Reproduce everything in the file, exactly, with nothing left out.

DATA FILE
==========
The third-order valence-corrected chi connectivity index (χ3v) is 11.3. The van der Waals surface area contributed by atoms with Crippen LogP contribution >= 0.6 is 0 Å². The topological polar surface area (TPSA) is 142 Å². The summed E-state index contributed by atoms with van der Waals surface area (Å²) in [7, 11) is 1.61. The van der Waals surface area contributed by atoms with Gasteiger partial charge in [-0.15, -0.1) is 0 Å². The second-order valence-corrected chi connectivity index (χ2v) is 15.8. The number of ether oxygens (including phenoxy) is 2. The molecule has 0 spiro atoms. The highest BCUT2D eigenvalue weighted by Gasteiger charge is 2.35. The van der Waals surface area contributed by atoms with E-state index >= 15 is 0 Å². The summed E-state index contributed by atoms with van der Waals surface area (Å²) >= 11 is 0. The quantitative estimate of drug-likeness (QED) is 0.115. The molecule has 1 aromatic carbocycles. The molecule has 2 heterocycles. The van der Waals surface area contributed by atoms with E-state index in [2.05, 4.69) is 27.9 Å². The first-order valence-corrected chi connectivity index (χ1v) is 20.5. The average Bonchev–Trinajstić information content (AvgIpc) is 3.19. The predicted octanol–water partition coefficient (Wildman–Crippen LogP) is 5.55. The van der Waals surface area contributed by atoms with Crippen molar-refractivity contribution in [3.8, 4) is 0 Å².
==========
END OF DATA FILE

The third-order valence-corrected chi connectivity index (χ3v) is 11.3. The van der Waals surface area contributed by atoms with Crippen LogP contribution >= 0.6 is 0 Å². The topological polar surface area (TPSA) is 142 Å². The summed E-state index contributed by atoms with van der Waals surface area (Å²) in [7, 11) is 1.61. The van der Waals surface area contributed by atoms with Gasteiger partial charge in [-0.15, -0.1) is 0 Å². The second-order valence-corrected chi connectivity index (χ2v) is 15.8. The number of ether oxygens (including phenoxy) is 2. The molecule has 0 spiro atoms. The highest BCUT2D eigenvalue weighted by Gasteiger charge is 2.35. The van der Waals surface area contributed by atoms with E-state index >= 15 is 0 Å². The summed E-state index contributed by atoms with van der Waals surface area (Å²) >= 11 is 0. The quantitative estimate of drug-likeness (QED) is 0.115. The molecule has 1 aromatic carbocycles. The molecule has 2 heterocycles. The van der Waals surface area contributed by atoms with E-state index in [2.05, 4.69) is 27.9 Å². The first-order valence-corrected chi connectivity index (χ1v) is 20.5. The average Bonchev–Trinajstić information content (AvgIpc) is 3.19. The predicted octanol–water partition coefficient (Wildman–Crippen LogP) is 5.55. The van der Waals surface area contributed by atoms with Crippen molar-refractivity contribution in [3.8, 4) is 0 Å².